Ag8: finally someone is cottoning onto the future of storytelling.
For quite some time now, I’ve been pondering how storytelling will change with the rapid advances in digital media. I’ll always have a soft spot for films as a great medium to deliver a story. However, I have come to realise that filmmaking as we know it is changing forever.
While, they’ll always be some great auteurs or traditionalists out there making great standalone films, more and more we are going to see the development of stories with no clear beginning, middle or end. Let’s face it, this traditional narrative structure was really only invented due to the limitations of the mediums being used. Clearly, no one is ever going to sit in front of a movie screen watching a film for five hours (unless you’re a masochist), that’s why the standard 90 minute film became the norm. It fitted in with people’s attention spans.
Now, however people’s attention spans are becoming shorter than ever. With the inundation of social media feeds, and the various sites we all subscribe to, we are barely able to keep up with the information being thrown at us.
This is creating an interesting phenomenon. It means that we want small, bite sized pieces of information that we can consume quickly. However, the web has also played nicely into humanity’s innate curiosity. There is still something fun and magical about discovering a new interesting piece of content or story on the web that you can send onto your friends etc.
Where is this leading?
The future is clear. Storytelling will no longer be one person trying to shape a story to an audience. There will be no separation between the ‘creator’ of the story and the audience. The audience will be creating the story as much as the original creator.
This calls for a very different mindset than the capitalist way of thinking that has been so dominant over the past few decades. The individual is no longer paramount, the collective is. Stories will no longer be shaped in isolation, and be protected through archaic practices like copyright. Stories will be created through various ‘entry points’ on the web, be that a blog, a video, a facebook page etc. The audience themselves will then shape the story and even be contributors to its creation.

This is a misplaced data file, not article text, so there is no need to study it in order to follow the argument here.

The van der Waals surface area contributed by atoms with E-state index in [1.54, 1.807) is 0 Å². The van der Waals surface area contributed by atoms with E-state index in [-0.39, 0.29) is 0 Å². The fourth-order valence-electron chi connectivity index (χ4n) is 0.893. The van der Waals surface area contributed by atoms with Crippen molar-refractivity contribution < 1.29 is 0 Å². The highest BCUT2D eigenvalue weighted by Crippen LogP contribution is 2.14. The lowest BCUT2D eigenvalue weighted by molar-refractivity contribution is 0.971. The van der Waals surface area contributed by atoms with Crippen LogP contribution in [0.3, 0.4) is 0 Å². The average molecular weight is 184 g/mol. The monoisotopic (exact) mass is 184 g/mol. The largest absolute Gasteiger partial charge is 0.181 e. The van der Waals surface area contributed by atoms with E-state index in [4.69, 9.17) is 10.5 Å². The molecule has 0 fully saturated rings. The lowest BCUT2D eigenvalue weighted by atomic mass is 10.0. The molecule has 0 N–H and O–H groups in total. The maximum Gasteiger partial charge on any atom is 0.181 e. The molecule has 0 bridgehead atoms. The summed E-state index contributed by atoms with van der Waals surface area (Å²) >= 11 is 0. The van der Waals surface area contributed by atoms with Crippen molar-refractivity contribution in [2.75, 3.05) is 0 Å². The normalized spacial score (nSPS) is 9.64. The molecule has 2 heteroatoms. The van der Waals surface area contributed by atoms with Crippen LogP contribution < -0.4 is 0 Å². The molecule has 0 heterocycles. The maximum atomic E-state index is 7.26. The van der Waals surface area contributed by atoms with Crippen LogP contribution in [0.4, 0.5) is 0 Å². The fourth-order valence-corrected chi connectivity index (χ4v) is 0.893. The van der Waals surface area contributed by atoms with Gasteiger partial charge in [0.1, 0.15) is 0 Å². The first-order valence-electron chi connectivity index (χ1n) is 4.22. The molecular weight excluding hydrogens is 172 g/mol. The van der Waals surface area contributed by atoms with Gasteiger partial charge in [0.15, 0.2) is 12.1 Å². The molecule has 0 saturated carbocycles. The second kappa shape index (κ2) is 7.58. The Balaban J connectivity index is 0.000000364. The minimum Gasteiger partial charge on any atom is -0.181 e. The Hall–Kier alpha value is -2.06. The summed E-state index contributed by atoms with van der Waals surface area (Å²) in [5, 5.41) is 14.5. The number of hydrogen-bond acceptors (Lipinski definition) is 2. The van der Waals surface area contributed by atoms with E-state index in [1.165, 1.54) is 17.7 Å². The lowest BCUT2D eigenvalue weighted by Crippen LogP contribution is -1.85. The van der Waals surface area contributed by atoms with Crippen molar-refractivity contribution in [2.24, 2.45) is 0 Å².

For the first time since ancient cultures, where stories were passed down from generation to generation through verbal communication (around fires etc), the world has now found a new, communal space to share and grow its stories that represent humanity. What’s more, if we plan this right, we can have a trail of websites that archive and document the development of these stories.
In other words, stories are no longer simply stories, they are world views that will evolve with discussion, creation, and review.
So I welcome you to the new world of digital storytelling, where everyone of us are creators, audience, and critics all at once.
The only question left to answer is what does this human story mean to all of us? What does the future hold?
I think Tom Himpe and David Bausola, with a little help from Ridley and Tony Scott, have struck the nail on the head and are set to be leaders in the digital media space. I encourage you to go and explore their site. The future is here.